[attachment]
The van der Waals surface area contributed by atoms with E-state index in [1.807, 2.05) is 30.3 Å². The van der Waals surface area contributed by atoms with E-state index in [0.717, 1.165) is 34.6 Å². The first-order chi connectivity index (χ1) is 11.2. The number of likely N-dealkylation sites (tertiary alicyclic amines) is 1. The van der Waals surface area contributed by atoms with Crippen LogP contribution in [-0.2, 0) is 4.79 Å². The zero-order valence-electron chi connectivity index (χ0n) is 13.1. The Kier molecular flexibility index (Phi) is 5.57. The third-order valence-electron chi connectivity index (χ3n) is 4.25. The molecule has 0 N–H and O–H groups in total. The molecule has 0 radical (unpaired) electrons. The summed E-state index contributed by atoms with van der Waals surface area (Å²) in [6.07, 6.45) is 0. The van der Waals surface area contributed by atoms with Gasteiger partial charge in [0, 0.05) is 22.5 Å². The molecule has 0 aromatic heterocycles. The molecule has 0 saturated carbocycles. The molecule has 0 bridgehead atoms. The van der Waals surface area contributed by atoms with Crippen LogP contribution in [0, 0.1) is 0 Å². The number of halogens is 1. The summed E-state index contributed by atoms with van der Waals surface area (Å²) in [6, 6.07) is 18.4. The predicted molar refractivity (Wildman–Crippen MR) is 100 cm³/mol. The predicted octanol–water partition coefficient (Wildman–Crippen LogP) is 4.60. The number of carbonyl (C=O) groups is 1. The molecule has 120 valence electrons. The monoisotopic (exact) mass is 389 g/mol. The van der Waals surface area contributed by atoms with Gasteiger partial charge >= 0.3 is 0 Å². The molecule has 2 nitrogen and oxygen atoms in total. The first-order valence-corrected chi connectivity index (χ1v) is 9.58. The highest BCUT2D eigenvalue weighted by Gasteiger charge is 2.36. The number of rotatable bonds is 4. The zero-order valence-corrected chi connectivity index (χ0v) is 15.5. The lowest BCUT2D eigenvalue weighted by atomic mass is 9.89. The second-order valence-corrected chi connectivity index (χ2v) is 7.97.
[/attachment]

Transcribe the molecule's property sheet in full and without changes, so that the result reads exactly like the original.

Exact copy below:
The van der Waals surface area contributed by atoms with E-state index in [1.807, 2.05) is 30.3 Å². The van der Waals surface area contributed by atoms with E-state index in [0.717, 1.165) is 34.6 Å². The first-order chi connectivity index (χ1) is 11.2. The number of likely N-dealkylation sites (tertiary alicyclic amines) is 1. The van der Waals surface area contributed by atoms with Crippen LogP contribution in [-0.2, 0) is 4.79 Å². The zero-order valence-electron chi connectivity index (χ0n) is 13.1. The Kier molecular flexibility index (Phi) is 5.57. The third-order valence-electron chi connectivity index (χ3n) is 4.25. The molecule has 0 N–H and O–H groups in total. The molecule has 0 radical (unpaired) electrons. The summed E-state index contributed by atoms with van der Waals surface area (Å²) in [6.07, 6.45) is 0. The van der Waals surface area contributed by atoms with Gasteiger partial charge in [0, 0.05) is 22.5 Å². The molecule has 0 aromatic heterocycles. The molecule has 0 saturated carbocycles. The molecule has 0 bridgehead atoms. The van der Waals surface area contributed by atoms with Crippen LogP contribution in [0, 0.1) is 0 Å². The number of halogens is 1. The summed E-state index contributed by atoms with van der Waals surface area (Å²) in [6, 6.07) is 18.4. The predicted molar refractivity (Wildman–Crippen MR) is 100 cm³/mol. The predicted octanol–water partition coefficient (Wildman–Crippen LogP) is 4.60. The number of carbonyl (C=O) groups is 1. The molecule has 120 valence electrons. The monoisotopic (exact) mass is 389 g/mol. The van der Waals surface area contributed by atoms with Gasteiger partial charge >= 0.3 is 0 Å². The molecule has 2 nitrogen and oxygen atoms in total. The first-order valence-corrected chi connectivity index (χ1v) is 9.58. The highest BCUT2D eigenvalue weighted by Gasteiger charge is 2.36. The number of rotatable bonds is 4. The zero-order valence-corrected chi connectivity index (χ0v) is 15.5. The lowest BCUT2D eigenvalue weighted by atomic mass is 9.89. The second-order valence-corrected chi connectivity index (χ2v) is 7.97.